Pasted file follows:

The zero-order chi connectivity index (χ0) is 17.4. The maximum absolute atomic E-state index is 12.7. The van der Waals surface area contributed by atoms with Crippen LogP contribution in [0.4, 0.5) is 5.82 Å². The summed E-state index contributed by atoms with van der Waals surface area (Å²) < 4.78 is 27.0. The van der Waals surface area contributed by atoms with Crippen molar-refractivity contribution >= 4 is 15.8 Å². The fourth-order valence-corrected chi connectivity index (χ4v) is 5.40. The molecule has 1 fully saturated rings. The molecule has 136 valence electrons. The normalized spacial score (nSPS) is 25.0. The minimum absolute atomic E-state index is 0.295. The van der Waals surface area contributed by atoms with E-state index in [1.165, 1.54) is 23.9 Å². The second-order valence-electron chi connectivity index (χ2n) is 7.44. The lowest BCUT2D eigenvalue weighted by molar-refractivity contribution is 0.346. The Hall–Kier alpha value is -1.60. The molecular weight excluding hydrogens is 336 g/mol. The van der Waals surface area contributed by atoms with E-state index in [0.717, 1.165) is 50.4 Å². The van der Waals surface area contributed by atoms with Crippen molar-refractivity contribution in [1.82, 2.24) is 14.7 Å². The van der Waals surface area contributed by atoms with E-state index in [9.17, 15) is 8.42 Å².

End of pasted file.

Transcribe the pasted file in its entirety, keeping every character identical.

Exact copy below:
The zero-order chi connectivity index (χ0) is 17.4. The maximum absolute atomic E-state index is 12.7. The van der Waals surface area contributed by atoms with Crippen LogP contribution in [0.4, 0.5) is 5.82 Å². The summed E-state index contributed by atoms with van der Waals surface area (Å²) < 4.78 is 27.0. The van der Waals surface area contributed by atoms with Crippen molar-refractivity contribution >= 4 is 15.8 Å². The fourth-order valence-corrected chi connectivity index (χ4v) is 5.40. The molecule has 1 fully saturated rings. The molecule has 136 valence electrons. The normalized spacial score (nSPS) is 25.0. The minimum absolute atomic E-state index is 0.295. The van der Waals surface area contributed by atoms with E-state index in [1.165, 1.54) is 23.9 Å². The second-order valence-electron chi connectivity index (χ2n) is 7.44. The lowest BCUT2D eigenvalue weighted by molar-refractivity contribution is 0.346. The Hall–Kier alpha value is -1.60. The molecular weight excluding hydrogens is 336 g/mol. The van der Waals surface area contributed by atoms with E-state index in [0.717, 1.165) is 50.4 Å². The van der Waals surface area contributed by atoms with Crippen molar-refractivity contribution in [1.82, 2.24) is 14.7 Å². The van der Waals surface area contributed by atoms with E-state index in [9.17, 15) is 8.42 Å².